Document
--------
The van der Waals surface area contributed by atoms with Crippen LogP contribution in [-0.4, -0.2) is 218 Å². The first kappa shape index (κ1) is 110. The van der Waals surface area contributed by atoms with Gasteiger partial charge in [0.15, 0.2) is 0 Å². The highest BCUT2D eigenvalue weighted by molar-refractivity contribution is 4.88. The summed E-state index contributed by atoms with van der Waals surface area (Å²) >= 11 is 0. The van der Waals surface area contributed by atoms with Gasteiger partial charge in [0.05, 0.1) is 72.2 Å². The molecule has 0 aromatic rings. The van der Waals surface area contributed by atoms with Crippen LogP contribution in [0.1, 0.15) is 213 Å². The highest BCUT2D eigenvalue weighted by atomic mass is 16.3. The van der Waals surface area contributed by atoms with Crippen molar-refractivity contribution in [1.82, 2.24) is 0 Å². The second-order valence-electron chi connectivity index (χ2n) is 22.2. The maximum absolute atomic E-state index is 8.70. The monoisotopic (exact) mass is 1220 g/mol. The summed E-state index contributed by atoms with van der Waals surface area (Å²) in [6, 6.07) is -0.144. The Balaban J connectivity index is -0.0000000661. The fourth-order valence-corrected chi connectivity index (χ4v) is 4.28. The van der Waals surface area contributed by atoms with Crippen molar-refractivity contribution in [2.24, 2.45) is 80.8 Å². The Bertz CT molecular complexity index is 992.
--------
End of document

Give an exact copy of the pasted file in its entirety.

The van der Waals surface area contributed by atoms with Crippen LogP contribution in [-0.4, -0.2) is 218 Å². The first kappa shape index (κ1) is 110. The van der Waals surface area contributed by atoms with Gasteiger partial charge in [0.15, 0.2) is 0 Å². The highest BCUT2D eigenvalue weighted by molar-refractivity contribution is 4.88. The summed E-state index contributed by atoms with van der Waals surface area (Å²) >= 11 is 0. The van der Waals surface area contributed by atoms with Gasteiger partial charge in [0.05, 0.1) is 72.2 Å². The molecule has 0 aromatic rings. The van der Waals surface area contributed by atoms with Crippen LogP contribution in [0.1, 0.15) is 213 Å². The highest BCUT2D eigenvalue weighted by atomic mass is 16.3. The van der Waals surface area contributed by atoms with Crippen molar-refractivity contribution in [1.82, 2.24) is 0 Å². The second-order valence-electron chi connectivity index (χ2n) is 22.2. The maximum absolute atomic E-state index is 8.70. The monoisotopic (exact) mass is 1220 g/mol. The summed E-state index contributed by atoms with van der Waals surface area (Å²) in [6, 6.07) is -0.144. The Balaban J connectivity index is -0.0000000661. The fourth-order valence-corrected chi connectivity index (χ4v) is 4.28. The van der Waals surface area contributed by atoms with Crippen molar-refractivity contribution in [2.24, 2.45) is 80.8 Å². The Bertz CT molecular complexity index is 992.